In detecting the amplification product obtained by gene amplification as in Example 1, various amounts of Phenol Red were added to study the effect of Phenol Red addition. Phenol Red was added in an amount of 0.025 to 0.2% to a test solution for chemiluminescence measurement to measure the quantity of chemiluminescence. The results of measurement were compared with the results obtained using the testing solution containing no Phenol Red. The results are shown in Table 1.
TABLE 1______________________________________Effect of Phenol Red at determination of quantity ofchemiluminescence PositivePhenol Red sample Negative Positive/concentration (50 sample negative(%) GE/AMP) (0 GE/AMP) ratio______________________________________0 237340 967 2450.025 73120 239 3060.05 41706 172 2420.1 19332 114 1700.2 7571 89 85______________________________________
As shown in Table 1, the quantity of chemiluminescence from the positive sample and the quantity of chemiluminescence (background) from the negative sample decreased in a manner dependent on the amount of Phenol Red added. These findings demonstrate that the inventive method is available in a wide range of phenol Red concentrations.
Tests were conducted in the same way as in Example 2, except that commercially available india ink was used instead of Phenol Red.
To a test solution for chemiluminescence measurement, 1.25 to 10% by volume of india ink was added, and the quantity of chemiluminescence was measured. The results are shown in Table 2 in comparison with the results of measurement of the test solution free from india ink.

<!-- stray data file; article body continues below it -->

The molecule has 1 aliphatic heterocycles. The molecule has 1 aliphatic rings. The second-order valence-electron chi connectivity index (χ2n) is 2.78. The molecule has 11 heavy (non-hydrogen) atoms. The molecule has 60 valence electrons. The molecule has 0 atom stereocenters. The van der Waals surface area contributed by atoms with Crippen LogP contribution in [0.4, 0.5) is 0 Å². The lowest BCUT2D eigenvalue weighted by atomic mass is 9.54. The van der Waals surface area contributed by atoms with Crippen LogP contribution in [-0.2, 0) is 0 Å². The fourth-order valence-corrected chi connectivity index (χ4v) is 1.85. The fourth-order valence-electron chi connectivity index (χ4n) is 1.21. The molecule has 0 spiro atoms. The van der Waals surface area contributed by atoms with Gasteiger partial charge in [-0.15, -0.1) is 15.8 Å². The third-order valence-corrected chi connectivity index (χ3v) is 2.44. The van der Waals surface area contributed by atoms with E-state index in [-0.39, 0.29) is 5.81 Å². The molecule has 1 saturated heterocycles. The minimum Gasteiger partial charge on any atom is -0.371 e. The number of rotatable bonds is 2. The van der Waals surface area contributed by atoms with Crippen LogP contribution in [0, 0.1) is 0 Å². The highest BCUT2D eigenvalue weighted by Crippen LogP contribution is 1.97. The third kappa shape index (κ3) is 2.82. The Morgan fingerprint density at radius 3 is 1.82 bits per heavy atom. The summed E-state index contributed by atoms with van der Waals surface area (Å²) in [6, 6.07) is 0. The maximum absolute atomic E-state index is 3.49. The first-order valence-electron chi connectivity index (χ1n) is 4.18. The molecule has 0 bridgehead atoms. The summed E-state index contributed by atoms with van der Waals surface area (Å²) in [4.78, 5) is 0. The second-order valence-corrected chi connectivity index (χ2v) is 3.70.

TABLE 2______________________________________Effect of india ink at determination ofquantity of chemiluminescenceAmount of Positiveindia ink sample Negative Positive/added (50 sample negative(% by volume) GE/AMP) (0 GE/AMP) ratio______________________________________0 291638 1689 1731.25 30902 218 1422.5 21292 119 1795 6609 63 10510 5172 43 120______________________________________
As shown in Table 2, the quantity of chemiluminescence from the positive sample and the quantity of chemiluminescence (background) from the negative sample decreased in a manner dependent on the amount of india ink added. These findings demonstrate that the inventive method can be used in a wide range of india ink concentrations.
Gene amplification was performed in the same manner as in Example 1. When the amplification product and an acridinium ester labeled probe were hybridized at 60° C., an unlabeled probe in various amounts was added. The amounts of the unlabeled probe were 10 to 1,000 relative to 1 of the labeled probe. After hybridization, the quantities of chemiluminescence in the samples were measured by the HPA method. The results are shown in FIG. 2 in comparison with the results of measurement of the test solution free from the unlabeled probe.
As shown in FIG. 2, the unlabeled probe-free sample nearly reached the assay limit (saturation value) at about 500 to 5,000 GE/AMP, above which the quantity of chemiluminescence became no more linear. The unlabeled probe-containing samples, on the other hand, showed decreases in the quantity of chemiluminescence in a manner dependent on the amount of the unlabeled probe added. When the amount of the unlabeled probe added relative to the labeled probe was 100(unlabeled probe):1(labeled probe) or more, assay was possible even at about 500,000 GE/AMP. Thus, the addition of the unlabeled probe permitted assay of 500 to 500,000 GE/AMP or more.
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|U.S. Classification||436/172, 422/52, 250/362, 436/27, 435/91.2, 250/361.00C, 73/61.48, 436/171, 436/56, 73/64.56, 422/82.05, 422/68.1, 250/364, 435/6.12, 435/6.17, 435/5|
|International Classification||G01N21/76, C12Q1/68, G01N33/58|
|Cooperative Classification||Y10T436/13, Y10S436/805, Y10S436/825, Y10S436/80, G01N33/582, C12Q1/6816, G01N21/76|
|European Classification||C12Q1/68B2, G01N21/76, G01N33/58D|
|Oct 8, 1997||AS||Assignment|
Owner name: CHUGAI SEIYAKU KABUSHIKI KAISHA, JAPAN
Free format text: ASSIGNMENT OF ASSIGNORS INTEREST;ASSIGNORS:TSUJI, YASUHIRO;KAMISANGO, KEIICHI;OTSUKA, MITSUO;REEL/FRAME:008968/0840
Effective date: 19970826
|Apr 3, 2001||CC||Certificate of correction|